Wizard of Oz, The (1939)

The Wizard of Oz (1939), directed by Victor Fleming.

First review

When I was young my favorite parts were the flying monkeys and haunted wood and witch's castle. That's still the case. The scary bits. The fortress and goblin soldiers now have a sort of Tolkien aspect, a mini-Mordor.

You can keep the Munchkins.

This time I noticed Judy Garland breaking character and starting to smile when she first meets the Lion and he is crying and wiping his eyes. Also how often the ruby slippers reflect off of the polished floors.

When Dorothy is locked in the castle and sees Auntie Em in the crystal ball I had the strangest sensation of having drifted into a David Lynch film. Like Mulholland Dr (2001), where the dreamer is under such stress that she must break out of the dream and awake into the outer reality.

Toto holds it all together. It takes a lot of skill to keep wagging that tail and keep up with the dancers without being trampled. He's really very good, without seeming like a show dog.

Available on Blu-ray.

Second review

A runaway teen with her Cairn Terrier attack dog assault and murder the benevolent Preceptress of the Eastern Provinces. Object: theft of her valuable ruby slippers. With other malcontents she hunts down and murders the sister of the earlier victim, a recluse who ran a winged simian rescue center. They carouse in the opium poppy fields and then riot in Emerald City and extort payments from the feckless mayor of same.

I confess I was not much enchanted by this film as a child. I was very serious minded and this was too silly for me. I did like the scary bits of the haunted forest, flying monkeys and witch's castle, an early glimpse of Mordor. Apparently they had more of this and cut it.

Even today the themes of Home, Friends, Courage, Brain and Heart don't do that much for me. I just marvel at the design and color and sheer audacity of the whole project. There have been other very light stagey fantasy musicals, but nothing else comes remotely close to this.

Judy Garland (Meet Me in St. Louis (1944), The Harvey Girls (1946), Easter Parade (1948)) is 17, meant to be younger and presented as sexless. I think her velvety contralto singing voice was influential in 1940s music; sopranos like Deanna Durbin fell out of favor, perhaps sounding too formal or high-toned. Watch her struggle to keep from cracking up when the Cowardly Lion is blubbing after she first slaps him.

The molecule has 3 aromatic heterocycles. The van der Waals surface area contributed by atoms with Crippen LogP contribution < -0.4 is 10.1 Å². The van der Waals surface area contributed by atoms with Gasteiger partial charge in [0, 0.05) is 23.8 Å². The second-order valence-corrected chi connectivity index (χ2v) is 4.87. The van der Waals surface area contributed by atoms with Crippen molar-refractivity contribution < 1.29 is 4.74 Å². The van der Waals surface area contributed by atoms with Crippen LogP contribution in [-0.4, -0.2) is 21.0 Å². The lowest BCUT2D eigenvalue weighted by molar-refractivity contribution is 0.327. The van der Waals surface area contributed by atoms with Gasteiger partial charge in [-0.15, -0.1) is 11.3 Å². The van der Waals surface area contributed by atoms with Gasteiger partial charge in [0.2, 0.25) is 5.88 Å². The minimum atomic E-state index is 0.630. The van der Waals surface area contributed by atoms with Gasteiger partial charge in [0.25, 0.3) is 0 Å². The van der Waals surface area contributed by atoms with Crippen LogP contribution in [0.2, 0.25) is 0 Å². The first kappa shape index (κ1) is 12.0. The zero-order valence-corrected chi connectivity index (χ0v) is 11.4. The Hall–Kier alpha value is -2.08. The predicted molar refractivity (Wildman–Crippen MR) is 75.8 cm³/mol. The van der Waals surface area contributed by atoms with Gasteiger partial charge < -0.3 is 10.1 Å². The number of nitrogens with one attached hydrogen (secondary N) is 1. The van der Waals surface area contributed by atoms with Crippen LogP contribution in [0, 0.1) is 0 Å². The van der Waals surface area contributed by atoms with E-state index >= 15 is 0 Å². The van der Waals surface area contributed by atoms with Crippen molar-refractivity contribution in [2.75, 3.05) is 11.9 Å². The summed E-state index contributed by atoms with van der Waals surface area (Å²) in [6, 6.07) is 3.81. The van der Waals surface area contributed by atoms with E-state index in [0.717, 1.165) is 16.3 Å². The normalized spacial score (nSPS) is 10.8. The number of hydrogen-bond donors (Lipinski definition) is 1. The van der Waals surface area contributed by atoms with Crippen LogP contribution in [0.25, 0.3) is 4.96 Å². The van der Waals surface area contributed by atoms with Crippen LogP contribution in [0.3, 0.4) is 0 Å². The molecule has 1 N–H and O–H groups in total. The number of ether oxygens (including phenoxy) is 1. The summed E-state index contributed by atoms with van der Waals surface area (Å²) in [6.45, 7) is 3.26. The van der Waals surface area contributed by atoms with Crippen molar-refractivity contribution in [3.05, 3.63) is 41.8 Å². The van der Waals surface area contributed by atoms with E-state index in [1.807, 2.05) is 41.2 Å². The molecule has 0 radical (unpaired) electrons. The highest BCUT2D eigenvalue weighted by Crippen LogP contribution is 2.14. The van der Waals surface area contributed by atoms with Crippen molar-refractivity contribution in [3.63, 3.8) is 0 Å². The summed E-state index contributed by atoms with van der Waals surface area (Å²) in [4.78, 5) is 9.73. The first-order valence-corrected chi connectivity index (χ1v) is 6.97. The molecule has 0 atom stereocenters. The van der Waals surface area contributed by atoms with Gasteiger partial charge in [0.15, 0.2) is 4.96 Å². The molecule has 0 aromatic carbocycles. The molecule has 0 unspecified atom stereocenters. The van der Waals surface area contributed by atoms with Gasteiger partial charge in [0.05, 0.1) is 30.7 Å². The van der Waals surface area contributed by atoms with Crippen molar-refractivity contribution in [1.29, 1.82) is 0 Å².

Toto is a real performer here, expertly choreographing moves with Garland. He does have one vice: chasing cats, which almost proves disastrous. That's a heroic escape from the castle, though. The character is actually played by "Terry", a female with 21 films, this one being her only onscreen credit. Lore is that she became a movie dog after being left at a kennel in lieu of payment. Garland wanted to buy her but the owner wouldn't have it. Which I understand.

Buddy Ebsen was supposed to play the Tin Man but dropped out, partly because of allergic reaction to the makeup but also because of a blowup with the producers. George MacDonald Fraser, who hosted Ebsen in a history and genealogy tour of Scotland, tells the story that whenever Ebsen had a terrible experience like pushing his car out of a ditch, he would walk up to his wife, covered in mud, and say "Boy, I sure told off Louis B. Mayer, didn't I!"


George Cukor, Mervyn LeRoy, Norman Taurog and King Vidor are uncredited directors. The IMDB has 20 writing credits.

Available on a wonderful looking Blu-ray with an edited fact-filled commentary track and a cargo ship of extras.